On April 30, 2009, Defendants filed a Rule 12(b)(6) motion to dismiss the fourth, fifth, and sixth causes of action asserted in the FAC. (Doc. No. 33.) Plaintiff filed an opposition on July 16, 2009 and Defendants replied on July 23, 2009. (Doc. Nos. 37, 39.) The Court thereafter granted in part and denied in part Defendants' motion to dismiss on December 8, 2009. (Doc. No. 51.) The Court granted Defendants' motion to dismiss the fourth cause of action for intentional misrepresentation and concealment and fifth cause of action for negligent misrepresentation. (Id.) The Court denied the motion to dismiss the sixth cause of action for violation of California Business and Profession's Code § 17200 ("UCL"). (Id.) The Court gave Plaintiff leave to amend the dismissed causes of action within 30 days of the Order. (Id.) Plaintiff did not file a second amended complaint. Accordingly, the remaining causes of action are for declaratory relief, breach of contract, breach of the implied covenant of good faith and fair dealing, and violation of California's Unfair Competition law. All remaining causes of action are asserted against National Union only, except for the UCL claim which is also filed against AUI. UTA is no longer a defendant in the action. (See id.; see also Doc. No. 33.)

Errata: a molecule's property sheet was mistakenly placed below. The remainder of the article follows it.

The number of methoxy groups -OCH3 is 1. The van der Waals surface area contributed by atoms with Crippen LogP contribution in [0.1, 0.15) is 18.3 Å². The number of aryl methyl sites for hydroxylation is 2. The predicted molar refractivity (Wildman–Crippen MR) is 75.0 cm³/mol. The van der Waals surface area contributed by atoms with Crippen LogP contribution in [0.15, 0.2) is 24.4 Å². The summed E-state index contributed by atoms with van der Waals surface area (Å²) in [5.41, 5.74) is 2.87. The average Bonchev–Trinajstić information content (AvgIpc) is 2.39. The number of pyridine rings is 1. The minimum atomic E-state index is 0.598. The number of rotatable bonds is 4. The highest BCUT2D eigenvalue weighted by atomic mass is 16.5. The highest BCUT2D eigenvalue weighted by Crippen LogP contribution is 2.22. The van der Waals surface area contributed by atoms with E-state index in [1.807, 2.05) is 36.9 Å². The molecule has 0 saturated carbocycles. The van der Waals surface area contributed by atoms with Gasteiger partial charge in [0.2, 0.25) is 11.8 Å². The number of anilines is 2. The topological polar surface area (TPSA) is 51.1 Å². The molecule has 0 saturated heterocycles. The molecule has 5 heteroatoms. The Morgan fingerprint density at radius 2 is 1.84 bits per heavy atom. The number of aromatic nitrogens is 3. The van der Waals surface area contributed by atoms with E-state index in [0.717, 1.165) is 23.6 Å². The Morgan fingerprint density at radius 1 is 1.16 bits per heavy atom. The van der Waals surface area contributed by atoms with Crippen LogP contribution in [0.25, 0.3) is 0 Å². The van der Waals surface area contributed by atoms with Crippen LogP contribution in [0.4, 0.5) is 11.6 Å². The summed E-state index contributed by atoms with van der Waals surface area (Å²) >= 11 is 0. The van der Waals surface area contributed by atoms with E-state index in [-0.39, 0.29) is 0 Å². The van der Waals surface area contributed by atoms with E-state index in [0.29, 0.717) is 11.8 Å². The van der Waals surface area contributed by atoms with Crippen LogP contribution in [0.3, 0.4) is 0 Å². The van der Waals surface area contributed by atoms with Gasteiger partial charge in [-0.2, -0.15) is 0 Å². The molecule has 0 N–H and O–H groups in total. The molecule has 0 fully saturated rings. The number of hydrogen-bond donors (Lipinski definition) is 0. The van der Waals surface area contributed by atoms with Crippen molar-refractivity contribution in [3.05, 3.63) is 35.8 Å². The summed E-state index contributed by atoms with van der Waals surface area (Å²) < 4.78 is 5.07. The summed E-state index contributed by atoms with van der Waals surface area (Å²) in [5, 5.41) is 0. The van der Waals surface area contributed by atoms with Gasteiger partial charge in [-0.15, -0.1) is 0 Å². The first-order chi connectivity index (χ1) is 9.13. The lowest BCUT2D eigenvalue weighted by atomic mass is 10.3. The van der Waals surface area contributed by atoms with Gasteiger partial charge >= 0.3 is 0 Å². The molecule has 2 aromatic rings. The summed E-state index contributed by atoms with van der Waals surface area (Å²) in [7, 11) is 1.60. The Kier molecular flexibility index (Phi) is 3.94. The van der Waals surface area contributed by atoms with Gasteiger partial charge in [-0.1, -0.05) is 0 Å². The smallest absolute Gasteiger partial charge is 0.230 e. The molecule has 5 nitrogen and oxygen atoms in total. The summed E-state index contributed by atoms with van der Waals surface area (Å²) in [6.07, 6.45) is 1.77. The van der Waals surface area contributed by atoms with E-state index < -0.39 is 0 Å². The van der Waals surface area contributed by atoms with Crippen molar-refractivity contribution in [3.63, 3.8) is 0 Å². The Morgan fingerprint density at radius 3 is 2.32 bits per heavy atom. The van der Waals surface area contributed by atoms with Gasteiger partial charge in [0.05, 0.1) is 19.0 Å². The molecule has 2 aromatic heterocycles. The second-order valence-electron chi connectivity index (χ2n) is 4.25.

On April 16, 2010, Defendants filed the present motion for summary judgment or, in the alternative, partial summary judgment. (Doc. No. 63.) Three days later, on April 19, 2010, Plaintiff filed a motion for partial summary judgment. (Doc. No. 95.) Pursuant to the Court ordered briefing schedule, both parties filed their respective oppositions on June 7, 2010 (Doc. Nos. 130, 131) and their replies on June 14, 2010. (Doc. Nos. 137, 142.) Oral argument on both motions was heard on June 24, 2010 and the matter was thereafter taken under submission.
I. Motion for Summary Judgment